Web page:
The NRM is used weekly in a Church of England Primary School, and frequently as the liturgy of a Family Mass aimed at pre-schoolers. In school, in their own time, between 8 and 20 young people participate and communicate weekly. This is connected to a parish ethos which is more concerned with administering the sacraments of salvation than preventing access to them: a completely open table is practiced and all children, regardless of baptism, admission to communion or confirmation are invited to communicate. However, for safeguarding reasons, in school, communion is received in only one kind (the Host) unless a child has been formally admitted to Holy Communion. Other Churches in the UK, Australia and Canada have also adopted its use and contributions and refinements are received from far and wide.

The use of the NRM has greatly increased the decision of unbaptised children to seek Baptism of their own volition, for families to find deeper and lasting connection with the church following Baptism and for young people to further engage in Admission to Holy Communion and Confirmation (depending upon age). In my own Parish, children who receive First Communion are strongly encouraged to continue to participate in sacramental worship from that point onwards. It has been used successfully at All Age Masses with positive response from both adults and children communicants.

So, if we are to proclaim the Gospel afresh in each generation[5] then we should be prepared to use tools which are both authentic to our spirituality and theological expression but which are couched in language, metaphor and style which reaches the participants. I pray that it will continue to grow and enable even more young people to meet with Christ in his most Holy and Blessed Sacrament.


Fr Simon Rundell


Twitter: @frsimon




Fr. Simon’s books:

Please feel free to take any image from the website:

[1] Accessed 18th January 2019

[2] Accessed 13th January 2019

[3] Ogden B (2002) Nursery Rhyme Nativities, BRF. Oxford.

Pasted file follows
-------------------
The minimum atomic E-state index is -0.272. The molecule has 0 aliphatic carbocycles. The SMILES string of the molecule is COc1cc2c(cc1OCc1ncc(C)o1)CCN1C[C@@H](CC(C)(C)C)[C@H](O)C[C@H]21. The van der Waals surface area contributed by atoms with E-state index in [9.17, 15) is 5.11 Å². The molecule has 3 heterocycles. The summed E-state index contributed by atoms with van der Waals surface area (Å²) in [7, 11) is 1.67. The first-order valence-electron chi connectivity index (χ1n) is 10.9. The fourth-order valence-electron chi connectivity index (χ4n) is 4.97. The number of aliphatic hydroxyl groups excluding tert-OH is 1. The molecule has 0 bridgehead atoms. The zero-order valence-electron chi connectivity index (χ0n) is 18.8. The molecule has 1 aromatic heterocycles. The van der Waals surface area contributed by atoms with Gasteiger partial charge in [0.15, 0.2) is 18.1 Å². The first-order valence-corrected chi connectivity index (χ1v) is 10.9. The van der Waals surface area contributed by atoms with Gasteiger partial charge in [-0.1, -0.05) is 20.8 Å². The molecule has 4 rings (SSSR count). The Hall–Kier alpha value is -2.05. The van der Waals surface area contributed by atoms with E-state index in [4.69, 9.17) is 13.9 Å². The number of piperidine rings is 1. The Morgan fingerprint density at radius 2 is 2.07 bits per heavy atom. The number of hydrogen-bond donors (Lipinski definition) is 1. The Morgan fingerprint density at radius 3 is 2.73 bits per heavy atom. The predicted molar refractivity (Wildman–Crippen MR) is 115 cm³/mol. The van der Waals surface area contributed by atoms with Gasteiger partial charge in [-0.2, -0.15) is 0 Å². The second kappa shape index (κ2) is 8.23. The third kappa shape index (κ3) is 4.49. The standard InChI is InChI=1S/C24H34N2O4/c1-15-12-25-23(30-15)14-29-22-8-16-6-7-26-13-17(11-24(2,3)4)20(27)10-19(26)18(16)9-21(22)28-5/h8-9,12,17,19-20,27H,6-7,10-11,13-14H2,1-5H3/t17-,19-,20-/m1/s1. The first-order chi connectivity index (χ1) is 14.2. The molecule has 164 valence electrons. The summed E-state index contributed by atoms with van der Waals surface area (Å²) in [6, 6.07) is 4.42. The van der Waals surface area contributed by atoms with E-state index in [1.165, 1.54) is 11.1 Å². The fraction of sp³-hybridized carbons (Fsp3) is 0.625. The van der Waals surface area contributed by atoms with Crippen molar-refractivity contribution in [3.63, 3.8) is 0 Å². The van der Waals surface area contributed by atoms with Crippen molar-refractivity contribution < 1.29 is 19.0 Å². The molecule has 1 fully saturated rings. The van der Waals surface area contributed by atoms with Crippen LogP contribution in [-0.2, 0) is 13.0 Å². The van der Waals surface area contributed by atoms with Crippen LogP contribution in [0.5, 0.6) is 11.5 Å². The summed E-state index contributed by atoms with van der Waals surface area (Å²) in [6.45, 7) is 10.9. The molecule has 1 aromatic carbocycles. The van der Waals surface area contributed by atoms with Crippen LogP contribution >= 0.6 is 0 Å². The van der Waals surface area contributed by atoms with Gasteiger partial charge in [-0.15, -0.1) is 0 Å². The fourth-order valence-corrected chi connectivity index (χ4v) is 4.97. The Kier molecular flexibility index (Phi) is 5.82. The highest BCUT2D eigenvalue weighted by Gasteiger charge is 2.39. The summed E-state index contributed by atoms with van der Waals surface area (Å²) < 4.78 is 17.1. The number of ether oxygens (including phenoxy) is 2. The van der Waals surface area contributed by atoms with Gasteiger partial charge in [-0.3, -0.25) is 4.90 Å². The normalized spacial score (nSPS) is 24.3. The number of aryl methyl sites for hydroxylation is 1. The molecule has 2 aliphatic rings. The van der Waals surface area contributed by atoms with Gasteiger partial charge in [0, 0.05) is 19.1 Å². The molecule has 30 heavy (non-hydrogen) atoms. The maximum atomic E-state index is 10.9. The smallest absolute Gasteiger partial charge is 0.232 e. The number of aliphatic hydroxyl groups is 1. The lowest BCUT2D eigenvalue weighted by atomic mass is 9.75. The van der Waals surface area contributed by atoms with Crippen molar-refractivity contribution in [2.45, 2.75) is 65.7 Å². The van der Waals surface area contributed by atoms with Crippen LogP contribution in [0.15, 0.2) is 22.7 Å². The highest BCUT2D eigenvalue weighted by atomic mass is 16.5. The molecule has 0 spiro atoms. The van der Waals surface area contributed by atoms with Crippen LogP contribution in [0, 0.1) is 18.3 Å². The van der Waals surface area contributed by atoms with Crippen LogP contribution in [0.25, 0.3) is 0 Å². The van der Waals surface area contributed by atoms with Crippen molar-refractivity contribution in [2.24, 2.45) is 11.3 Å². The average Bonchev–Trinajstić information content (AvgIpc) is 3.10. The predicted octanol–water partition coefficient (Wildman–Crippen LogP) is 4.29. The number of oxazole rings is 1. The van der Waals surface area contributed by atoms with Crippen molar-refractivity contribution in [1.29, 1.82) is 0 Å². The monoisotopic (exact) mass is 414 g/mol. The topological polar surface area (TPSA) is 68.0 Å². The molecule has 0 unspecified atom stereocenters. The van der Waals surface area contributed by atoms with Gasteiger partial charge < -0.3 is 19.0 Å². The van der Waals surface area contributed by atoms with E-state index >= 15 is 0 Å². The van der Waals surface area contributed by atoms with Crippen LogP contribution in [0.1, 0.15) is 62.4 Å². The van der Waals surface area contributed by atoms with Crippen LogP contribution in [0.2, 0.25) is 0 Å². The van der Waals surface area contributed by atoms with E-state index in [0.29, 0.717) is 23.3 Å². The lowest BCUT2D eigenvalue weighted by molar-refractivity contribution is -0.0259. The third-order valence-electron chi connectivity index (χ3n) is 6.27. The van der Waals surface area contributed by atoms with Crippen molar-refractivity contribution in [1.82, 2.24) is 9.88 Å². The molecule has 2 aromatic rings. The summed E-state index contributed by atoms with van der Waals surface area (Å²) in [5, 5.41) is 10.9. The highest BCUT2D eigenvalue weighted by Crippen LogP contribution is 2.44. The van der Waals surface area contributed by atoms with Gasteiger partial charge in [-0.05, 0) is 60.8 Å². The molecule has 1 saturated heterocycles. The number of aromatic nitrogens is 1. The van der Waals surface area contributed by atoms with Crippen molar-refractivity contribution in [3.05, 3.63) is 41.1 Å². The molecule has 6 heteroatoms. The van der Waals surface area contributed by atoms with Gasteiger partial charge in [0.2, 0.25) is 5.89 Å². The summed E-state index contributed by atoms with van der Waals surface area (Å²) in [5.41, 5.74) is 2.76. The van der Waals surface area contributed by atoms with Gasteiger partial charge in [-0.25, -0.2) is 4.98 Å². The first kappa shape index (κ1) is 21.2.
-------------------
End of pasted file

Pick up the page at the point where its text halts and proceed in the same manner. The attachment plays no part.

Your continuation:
[4] Rundell S (2011) Sacramental Worship with Children Canterbury Press. Norwich.

[5] Common Worship Ordinal


Revelation requires both the willingness of God to reveal and the openness of humankind to be revealed to. This possibly explains that whilst the nature of God is unchanging, our understanding of the nature of God may change over time as our hearing and reflection on that Word becomes more nuanced. This becomes problematic when one ties theology to an unchanging document in changing times and the context of a concretely derived document such as Scripture is ignored and may even become a false idol itself.    

50 Clean Jokes (especially for Kelly’s Joke of the Week)


What’s the difference between in-laws and outlaws?

Outlaws are wanted.


I bought my friend an elephant for his room.
He said “Thanks”
I said “Don’t mention it”


I bought the world’s worst thesaurus yesterday. Not only is it terrible, it’s terrible.


This is my step ladder. I never knew my real ladder.


My friend asked me to help him round up his 37 sheep.

I said “40”


What’s the difference between a good joke and a bad joke timing.


I told my girlfriend she drew her eyebrows too high.
She seemed surprised.


I have the heart of a lion and a lifetime ban from the London zoo.



I have an EpiPen. My friend gave it to me when he was dying, it seemed very important to him that I have it.



I bought some shoes from a drug dealer. I don’t know what he laced them with, but I’ve been tripping all day.


Two clowns are eating a cannibal.
One turns to the other and says “I think we got this joke wrong”


My wife told me I had to stop acting like a flamingo. So I had to put my foot down.


What’s the difference between a hippo and a zippo?

One is really heavy, and the other is a little lighter.


I poured root beer in a square glass.

Now I just have beer.


My friend says to me: “what rhymes with orange”
I said: “no it doesn’t”


And God said to John, come forth and you shall be granted eternal life.

But John came fifth and won a toaster.


How many opticians does it take to change a lightbulb?

Is it one or two? One… or two?


What do we want?

Low flying airplane noises!

When do we want them?



Why did the old man fall in the well?